Sunday, May 16, 2010

Workload of teachers

Read this letter.

My comment
The workload of teachers can be reduced by employing more non-teachers for the support duties. There are many unemployed people who would love to have the opportunity for these support duties. I hope that the government will be willing to spend some money to create the employment and reduce the workload of teachers.


Anonymous said...

i think our education system focus simply too much on winning and losing, and everybondy wants to be no 1. This is probably the root cause of why our teachers (and students) are so taxed with work

Such taxing workload on the children is not necessary as it dulls the children mind. They cannot grow up to be thinking individuals, but very good in academic, meeting deadlines and becoming yes-men. Our education system churns out very good managers at best, but poor leaders and entrepreneurs

In the past, this is ok as there are adequate managers/executives jobs around. Now we have many PRs and foreign talents also competiting for these managers/executive jobs and are willing to accept lower wages than Singaporeans. i hope that the jobs can keep up


kelvin said...

Strongly Agree MOE should look into employing non-teaching staffs as one of my relative also a teacher for many years and she really work long hours.

Anonymous said...

It is not uncommon for employees in other professions, such as banking, marketing, sales, to work 12 hours a day as well.

When I was working in a commercial company, I (and my colleagues) worked from 8 am to 9 pm consistently too.

There is a common perception that other private and public companies provide 18 or 21 day's annual leave, whereas for teachers, minus all the vacation days that they need to go back to school for duty, still enjoy about 40 days annual leave. Having more annual leave sort of 'compensates' for working longer hours during school term.

Having said this, I fully support cutting down the workload of MOE teachers. CP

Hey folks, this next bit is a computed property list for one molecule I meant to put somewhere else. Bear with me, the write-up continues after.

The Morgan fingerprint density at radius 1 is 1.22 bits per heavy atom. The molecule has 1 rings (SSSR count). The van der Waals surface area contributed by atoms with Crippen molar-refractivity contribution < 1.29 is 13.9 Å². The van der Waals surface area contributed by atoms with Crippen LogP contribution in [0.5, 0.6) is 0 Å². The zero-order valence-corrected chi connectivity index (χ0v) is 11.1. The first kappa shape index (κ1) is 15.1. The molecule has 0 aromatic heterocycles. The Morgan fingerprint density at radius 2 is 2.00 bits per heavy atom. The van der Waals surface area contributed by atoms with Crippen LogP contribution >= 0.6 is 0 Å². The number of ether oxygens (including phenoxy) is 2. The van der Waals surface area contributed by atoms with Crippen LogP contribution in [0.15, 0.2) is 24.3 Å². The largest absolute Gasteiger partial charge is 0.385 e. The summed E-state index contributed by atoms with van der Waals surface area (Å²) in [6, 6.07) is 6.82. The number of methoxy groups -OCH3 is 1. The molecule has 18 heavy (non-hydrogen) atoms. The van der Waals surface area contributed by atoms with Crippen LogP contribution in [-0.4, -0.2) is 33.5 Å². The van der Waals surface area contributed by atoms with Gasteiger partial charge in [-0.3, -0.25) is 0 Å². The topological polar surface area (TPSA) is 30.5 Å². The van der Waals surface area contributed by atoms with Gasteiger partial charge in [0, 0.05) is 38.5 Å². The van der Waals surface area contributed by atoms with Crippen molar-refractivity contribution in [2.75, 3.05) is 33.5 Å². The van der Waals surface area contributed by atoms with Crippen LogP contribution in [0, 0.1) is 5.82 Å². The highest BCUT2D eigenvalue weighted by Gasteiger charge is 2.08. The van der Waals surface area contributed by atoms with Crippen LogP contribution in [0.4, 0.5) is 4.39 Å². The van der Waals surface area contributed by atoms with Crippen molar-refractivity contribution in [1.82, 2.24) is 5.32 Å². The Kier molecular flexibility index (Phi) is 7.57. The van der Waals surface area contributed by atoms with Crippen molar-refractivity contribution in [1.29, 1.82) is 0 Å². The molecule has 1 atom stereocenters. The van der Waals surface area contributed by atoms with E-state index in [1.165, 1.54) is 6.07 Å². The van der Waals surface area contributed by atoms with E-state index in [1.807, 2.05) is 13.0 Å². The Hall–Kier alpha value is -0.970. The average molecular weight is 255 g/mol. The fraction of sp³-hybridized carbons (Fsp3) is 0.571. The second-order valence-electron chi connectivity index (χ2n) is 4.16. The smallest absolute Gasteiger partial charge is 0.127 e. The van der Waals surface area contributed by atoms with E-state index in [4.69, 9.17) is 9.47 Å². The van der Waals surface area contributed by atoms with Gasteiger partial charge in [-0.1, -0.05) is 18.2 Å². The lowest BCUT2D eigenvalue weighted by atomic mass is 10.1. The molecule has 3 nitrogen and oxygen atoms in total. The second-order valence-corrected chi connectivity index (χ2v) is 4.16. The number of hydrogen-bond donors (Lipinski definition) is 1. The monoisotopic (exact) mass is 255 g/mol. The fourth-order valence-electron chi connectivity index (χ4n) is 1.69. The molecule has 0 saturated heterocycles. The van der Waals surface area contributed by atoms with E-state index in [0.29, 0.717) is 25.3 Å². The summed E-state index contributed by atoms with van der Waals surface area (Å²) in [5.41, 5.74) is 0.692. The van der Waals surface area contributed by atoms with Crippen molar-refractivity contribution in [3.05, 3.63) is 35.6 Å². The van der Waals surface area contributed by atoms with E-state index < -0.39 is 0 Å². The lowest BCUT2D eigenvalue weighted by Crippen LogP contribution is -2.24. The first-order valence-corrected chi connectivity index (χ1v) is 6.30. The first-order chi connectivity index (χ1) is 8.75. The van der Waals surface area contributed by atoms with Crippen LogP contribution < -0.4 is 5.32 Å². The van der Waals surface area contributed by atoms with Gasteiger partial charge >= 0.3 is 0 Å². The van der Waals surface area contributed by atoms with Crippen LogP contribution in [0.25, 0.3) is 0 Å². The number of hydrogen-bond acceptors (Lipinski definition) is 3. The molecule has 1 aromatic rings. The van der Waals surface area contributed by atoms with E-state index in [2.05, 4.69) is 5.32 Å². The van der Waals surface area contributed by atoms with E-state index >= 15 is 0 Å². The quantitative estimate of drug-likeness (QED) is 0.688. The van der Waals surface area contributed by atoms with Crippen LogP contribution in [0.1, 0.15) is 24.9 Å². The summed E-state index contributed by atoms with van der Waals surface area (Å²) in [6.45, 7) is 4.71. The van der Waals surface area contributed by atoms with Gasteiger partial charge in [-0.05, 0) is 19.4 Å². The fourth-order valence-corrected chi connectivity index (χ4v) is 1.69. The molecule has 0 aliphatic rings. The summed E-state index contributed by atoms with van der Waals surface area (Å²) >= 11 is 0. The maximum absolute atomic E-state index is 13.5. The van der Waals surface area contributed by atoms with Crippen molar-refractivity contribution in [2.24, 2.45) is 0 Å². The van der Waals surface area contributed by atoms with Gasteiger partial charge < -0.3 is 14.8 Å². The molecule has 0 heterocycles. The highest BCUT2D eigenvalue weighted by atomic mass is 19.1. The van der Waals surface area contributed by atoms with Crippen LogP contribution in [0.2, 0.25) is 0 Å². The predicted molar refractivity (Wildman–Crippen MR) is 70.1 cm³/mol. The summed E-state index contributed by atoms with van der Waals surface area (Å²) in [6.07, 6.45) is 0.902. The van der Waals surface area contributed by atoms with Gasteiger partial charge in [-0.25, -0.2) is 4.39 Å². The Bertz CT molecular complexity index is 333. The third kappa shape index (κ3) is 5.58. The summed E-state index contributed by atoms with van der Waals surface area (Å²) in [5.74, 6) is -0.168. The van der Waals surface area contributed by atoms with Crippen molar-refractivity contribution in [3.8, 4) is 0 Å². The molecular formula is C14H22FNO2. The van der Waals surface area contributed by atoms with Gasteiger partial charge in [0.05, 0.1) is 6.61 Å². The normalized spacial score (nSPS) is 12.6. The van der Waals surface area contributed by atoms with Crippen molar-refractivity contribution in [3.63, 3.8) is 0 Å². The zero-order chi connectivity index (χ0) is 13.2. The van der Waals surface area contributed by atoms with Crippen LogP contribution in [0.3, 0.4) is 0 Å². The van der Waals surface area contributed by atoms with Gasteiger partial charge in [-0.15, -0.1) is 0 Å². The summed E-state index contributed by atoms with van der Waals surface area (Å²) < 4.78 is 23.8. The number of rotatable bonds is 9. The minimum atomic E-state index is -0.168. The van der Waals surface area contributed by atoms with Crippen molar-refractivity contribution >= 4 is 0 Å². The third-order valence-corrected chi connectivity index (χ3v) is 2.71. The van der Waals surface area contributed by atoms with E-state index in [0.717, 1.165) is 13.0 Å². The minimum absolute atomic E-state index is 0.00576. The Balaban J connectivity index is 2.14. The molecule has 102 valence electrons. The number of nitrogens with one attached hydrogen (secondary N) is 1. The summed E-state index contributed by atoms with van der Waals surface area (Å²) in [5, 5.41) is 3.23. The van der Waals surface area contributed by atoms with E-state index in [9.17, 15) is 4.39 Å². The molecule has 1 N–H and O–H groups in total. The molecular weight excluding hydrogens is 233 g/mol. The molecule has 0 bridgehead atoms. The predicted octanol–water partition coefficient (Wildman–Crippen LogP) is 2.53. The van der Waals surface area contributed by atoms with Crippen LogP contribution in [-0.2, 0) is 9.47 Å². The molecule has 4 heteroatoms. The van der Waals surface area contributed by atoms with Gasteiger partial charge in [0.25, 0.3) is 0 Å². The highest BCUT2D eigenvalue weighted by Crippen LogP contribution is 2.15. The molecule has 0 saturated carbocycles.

Tan Kin Lian said...

Many people in Singapore feel insecure in their jobs. They work long hours and stay back until 8 pm or later, to appear hard working and indispensable. Even if the work has been done, they will stay back just to occupy their time.

They have no time for social life or to raise a family.

Have you wondered why Singapore has (perhaps) the lowest birth rate in the whole world?

In my view, this is caused by insecurity of job, long working hours (to compensate for insecurity) and high cost of living.

Anonymous said...

Read this article on the workload of teachers in S'pore.

Anonymous said...

I heard from my friends working in both private and government sectors, they told me that in order to get job security, going home on the dot and setting up a family, it is best to work in civil service.

overworked & underpaid said...

Employers, bosses actually create more work than necessary.
My immediate boss 'requests' to have a presentation on sales numbers for each quarter, with candle sticks, bar charts and pie charts... usually at last minute notice ( 5:30pm) and this is on top of my regular routine work in areas outside of presentations. I cannot leave the office until its done.

More and more statistics.. and analysis.. its his job not mine!
But he loads it on and seems very oblivious how it is affecting the staff.

These are the so called "leaders"
of industry.. no wonder they have time to attend ribbon cutting ceremonies, golf and doing their "tai-bo" boxing excercise. We get home after 9pm.. and make babies? you got to be kidding!

I rather join the protestors in BKK.

Anonymous said...

There are some bosses who like to give work at the last minute (close to 6pm) and sometimes this is done on Fridays and expecting the reports to be ready by Monday morning. The employee has no choice but to work over the weekends to rush out the report. How do you expect the employee to relax over the weekend and spend the time with his or her family?

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